Can we have nice things after all? Nathan Pyle edition

Can we have nice things after all? Nathan Pyle edition April 8, 2019

Did Arthur Brooks plan for his book Love Your Enemies to be released a few short weeks before the latest Two Minutes’ Hate?  Unlikely.  But it’s certainly fortuitous, though it was a bit discombobulating to be reading the final chapters of Brooks’ book calling for reconciliation with political opponents while idly checking my facebook feed and learning that there’s a new hatestorm brewing against Nathan Pyle, the author of a emergingly-popular internet comic strip in which aliens talk about everyday actions, because of a newly-discovered tweet from 2017, to wit:

(yes, I was, in fact reading at a fast clip; the book is due back at the library).

Some of the reactions from twitter and facebook were mild announcements that the account was being unfollowed.  Others called him an “anti-choice activist” and proclaimed that he wanted to enslave women:

(I’m told that people are being even more, er, expressive in their facebook comments.)

How do you digest that, in light of Brooks’ call for a little more kumbaya?

To back up a bit:

The essence of Brooks’ book is that we should all just take a step back, and focus on calming the heck down.  Even if we feel like those on the other side of the political divide hold us in contempt, we need to practice, as the title says, loving our enemies, rather than mirroring this same contempt back at them.

(His background, by the way, is that of a think-tanker, now president at AEI so I am predisposed to say nice things about him anyway, and prior to that an academic, and before that a French hornist at a symphony orchestra.  And he seems to be an all-around Smart Person.)

There are a couple key observations to his book:

First, a chapter called “How Can I Love My Enemies if They Are Immoral?” calls on readers to recognize that their political opponents do indeed have moral principles, but just express them differently.  He cites a scholar who distills morality into five “foundations”:  fairness, care for others, respect for authority, loyalty to one’s group, and purity or sanctity, and suggests that while progressive reject the last three, we share the first two, but understand them differently.  Now, I’m skeptical of the claim that progressives reject “loyalty to one’s group” as a virtue; seems more that they disagree on who “the group” consists of.  And they are not interested in sexual purity but demand other sorts of purity and I’m not going to venture into assessing whether there’s some underlying similarity.

He also shares the story of Robert George and Cornel West, two professors at Princeton who are polar opposites politically but very close on a personal basis.  He provides an anecdote of a researcher in the 1930s who found that a Chinese couple traveling the US had no difficulty being accepted at hotels and restaurants the management of which later said, via an anonymous survey that they would not accept Chinese customers — that is, because it is personal contact and personal relationships which make a difference, not exchanges in the ether of the internet, or statistical data.  And he writes that, when he gives talks — which he attempts to do frequently, even to potentially hostile audiences — he does so with an attitude of outreach rather than confrontation.  Oh, and he emphasizes that “winning arguments” is really nothing of the sort — that is, if you “own” someone or “school” someone with your superior intellect, you haven’t actually persuaded someone if the end result is that they feel you’ve treated them with contempt.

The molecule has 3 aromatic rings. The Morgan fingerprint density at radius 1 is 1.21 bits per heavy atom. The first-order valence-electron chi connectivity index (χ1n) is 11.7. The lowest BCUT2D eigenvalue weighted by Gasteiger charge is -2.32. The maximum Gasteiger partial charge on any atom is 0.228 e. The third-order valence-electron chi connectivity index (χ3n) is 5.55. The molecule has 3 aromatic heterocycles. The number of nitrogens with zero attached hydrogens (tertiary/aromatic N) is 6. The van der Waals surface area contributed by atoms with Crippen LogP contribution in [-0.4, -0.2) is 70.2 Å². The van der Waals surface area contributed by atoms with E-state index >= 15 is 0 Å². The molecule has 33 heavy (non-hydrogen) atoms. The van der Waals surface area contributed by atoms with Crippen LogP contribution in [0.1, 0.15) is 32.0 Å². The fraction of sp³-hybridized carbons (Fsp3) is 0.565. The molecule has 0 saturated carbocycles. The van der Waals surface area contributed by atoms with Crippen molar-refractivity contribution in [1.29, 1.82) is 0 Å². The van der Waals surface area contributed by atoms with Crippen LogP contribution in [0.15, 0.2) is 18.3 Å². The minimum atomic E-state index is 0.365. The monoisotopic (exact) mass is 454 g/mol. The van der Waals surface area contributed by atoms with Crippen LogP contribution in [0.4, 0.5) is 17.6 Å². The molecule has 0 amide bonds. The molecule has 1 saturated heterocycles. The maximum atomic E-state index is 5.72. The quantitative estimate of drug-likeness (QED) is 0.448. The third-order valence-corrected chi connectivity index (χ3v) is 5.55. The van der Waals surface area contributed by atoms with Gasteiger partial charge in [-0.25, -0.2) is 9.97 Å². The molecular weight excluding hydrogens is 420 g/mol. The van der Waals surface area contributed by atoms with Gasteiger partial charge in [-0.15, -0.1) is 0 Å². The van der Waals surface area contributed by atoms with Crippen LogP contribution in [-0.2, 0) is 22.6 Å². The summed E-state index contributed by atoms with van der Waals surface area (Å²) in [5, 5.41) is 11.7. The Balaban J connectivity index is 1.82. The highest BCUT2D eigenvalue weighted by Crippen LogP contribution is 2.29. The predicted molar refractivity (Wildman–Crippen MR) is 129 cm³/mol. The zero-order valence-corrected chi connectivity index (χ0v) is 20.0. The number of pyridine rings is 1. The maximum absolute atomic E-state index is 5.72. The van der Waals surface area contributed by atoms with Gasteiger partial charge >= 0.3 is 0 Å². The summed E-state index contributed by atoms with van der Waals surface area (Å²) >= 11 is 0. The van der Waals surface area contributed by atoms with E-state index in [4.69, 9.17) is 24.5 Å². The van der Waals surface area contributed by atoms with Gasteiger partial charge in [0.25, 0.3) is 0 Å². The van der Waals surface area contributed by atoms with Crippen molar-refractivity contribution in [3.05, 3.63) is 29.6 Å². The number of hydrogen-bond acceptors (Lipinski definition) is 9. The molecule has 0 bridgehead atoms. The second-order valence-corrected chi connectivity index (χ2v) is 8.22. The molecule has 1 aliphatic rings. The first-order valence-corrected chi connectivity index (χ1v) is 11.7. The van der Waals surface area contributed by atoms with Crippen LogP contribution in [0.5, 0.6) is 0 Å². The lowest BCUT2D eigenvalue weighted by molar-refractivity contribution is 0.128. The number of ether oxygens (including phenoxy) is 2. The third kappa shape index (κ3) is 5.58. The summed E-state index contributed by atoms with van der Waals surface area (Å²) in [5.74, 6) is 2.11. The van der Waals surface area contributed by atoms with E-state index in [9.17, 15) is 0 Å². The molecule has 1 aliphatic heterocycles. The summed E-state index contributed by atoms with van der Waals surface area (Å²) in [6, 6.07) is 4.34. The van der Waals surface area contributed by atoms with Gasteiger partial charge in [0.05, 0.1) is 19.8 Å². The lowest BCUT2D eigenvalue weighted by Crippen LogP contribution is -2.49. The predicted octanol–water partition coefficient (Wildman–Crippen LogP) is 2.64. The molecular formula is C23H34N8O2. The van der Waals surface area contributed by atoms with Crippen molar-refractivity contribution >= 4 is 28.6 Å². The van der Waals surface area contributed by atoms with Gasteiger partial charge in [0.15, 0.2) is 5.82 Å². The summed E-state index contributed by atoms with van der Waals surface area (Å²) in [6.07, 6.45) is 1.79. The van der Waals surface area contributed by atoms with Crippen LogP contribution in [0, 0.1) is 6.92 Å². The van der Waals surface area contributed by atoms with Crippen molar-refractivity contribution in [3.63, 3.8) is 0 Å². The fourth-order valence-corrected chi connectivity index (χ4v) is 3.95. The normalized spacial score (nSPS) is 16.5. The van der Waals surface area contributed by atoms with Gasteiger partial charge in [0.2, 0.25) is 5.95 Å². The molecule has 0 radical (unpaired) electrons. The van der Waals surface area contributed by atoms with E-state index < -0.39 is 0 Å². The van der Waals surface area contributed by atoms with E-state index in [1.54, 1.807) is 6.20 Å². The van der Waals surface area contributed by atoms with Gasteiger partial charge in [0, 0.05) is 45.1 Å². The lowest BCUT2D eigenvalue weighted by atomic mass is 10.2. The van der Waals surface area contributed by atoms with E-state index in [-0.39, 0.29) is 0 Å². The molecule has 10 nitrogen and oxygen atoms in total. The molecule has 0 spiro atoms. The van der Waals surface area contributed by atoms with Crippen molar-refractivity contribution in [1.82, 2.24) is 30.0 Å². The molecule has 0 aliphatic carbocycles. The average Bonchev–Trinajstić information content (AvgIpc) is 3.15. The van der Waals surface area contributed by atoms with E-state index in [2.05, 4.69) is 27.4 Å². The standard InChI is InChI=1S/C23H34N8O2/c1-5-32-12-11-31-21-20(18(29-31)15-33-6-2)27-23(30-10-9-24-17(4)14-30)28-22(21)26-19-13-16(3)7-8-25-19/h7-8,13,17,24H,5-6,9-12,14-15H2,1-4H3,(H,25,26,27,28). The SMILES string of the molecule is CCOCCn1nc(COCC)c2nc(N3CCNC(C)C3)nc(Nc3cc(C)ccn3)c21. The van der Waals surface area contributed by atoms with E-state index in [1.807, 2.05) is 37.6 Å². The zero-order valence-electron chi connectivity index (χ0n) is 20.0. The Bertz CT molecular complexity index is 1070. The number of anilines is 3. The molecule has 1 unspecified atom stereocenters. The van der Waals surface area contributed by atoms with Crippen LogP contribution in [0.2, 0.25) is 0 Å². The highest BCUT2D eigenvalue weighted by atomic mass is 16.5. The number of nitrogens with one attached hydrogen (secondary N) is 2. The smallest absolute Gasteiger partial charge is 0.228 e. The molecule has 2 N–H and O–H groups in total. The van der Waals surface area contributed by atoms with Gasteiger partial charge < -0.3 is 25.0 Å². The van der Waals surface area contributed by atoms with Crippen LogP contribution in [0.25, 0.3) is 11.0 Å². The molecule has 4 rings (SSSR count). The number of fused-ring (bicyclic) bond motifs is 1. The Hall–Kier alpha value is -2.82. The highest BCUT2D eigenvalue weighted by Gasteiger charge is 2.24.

Finally, he gives “five rules” in his conclusion, including a call to “escape the bubble” by exposing yourself to other perspectives, to actively try to “treat others with love and respect, even when it’s difficult” and to “disagree better.”

So what does this have to do with Nathan Pyle?

It is difficult to process this sort of name-calling, and it’s circular.  These people said really nasty things about me.  Maybe not directly, but indirectly, they piled on hate for someone who shares my beliefs, in the same way as the Covington High School boys were deemed guilty because of their presence at a March for Life.  How can I work with people who hate me and are mean to me?  And in that respect, isn’t Brooks’ book just preaching to the choir?  The haters aren’t interested in changing their ways — they are perfectly happy riling people up on the internet.

But at the same time, on the bright side, “Nathan Pyle” isn’t trending.  There are tweets pushing back against this reaction (though some of them say, unfortunately, “give him the benefit of the doubt; maybe he’s reformed since then”).  And with respect to the haters, the boycotters, the “cancel culture,” I am not going to change anyone’s mind.  But Brooks’ call is something more long-term.  It’s a serenity-prayer sort of thing, I suppose:  if you’re not going to change minds by yelling back, what can you do?  Maybe in your own small corner of the world, in the way you interact with people on a day-to-day basis online and in person, you can decrease the chances that someone will react that way in the first place.


Image:  V0050236 A fist-fight between Lord Brougham and Lord Melbourne as Pea
Credit: Wellcome Library, London. Wellcome Images
A fist-fight between Lord Brougham and Lord Melbourne as Peachum and Lockit. Coloured lithograph by H.B. (John Doyle), 1837.
1837 By: John DoylePublished: 22 October 1836
Copyrighted work available under Creative Commons Attribution only licence CC BY 4.0

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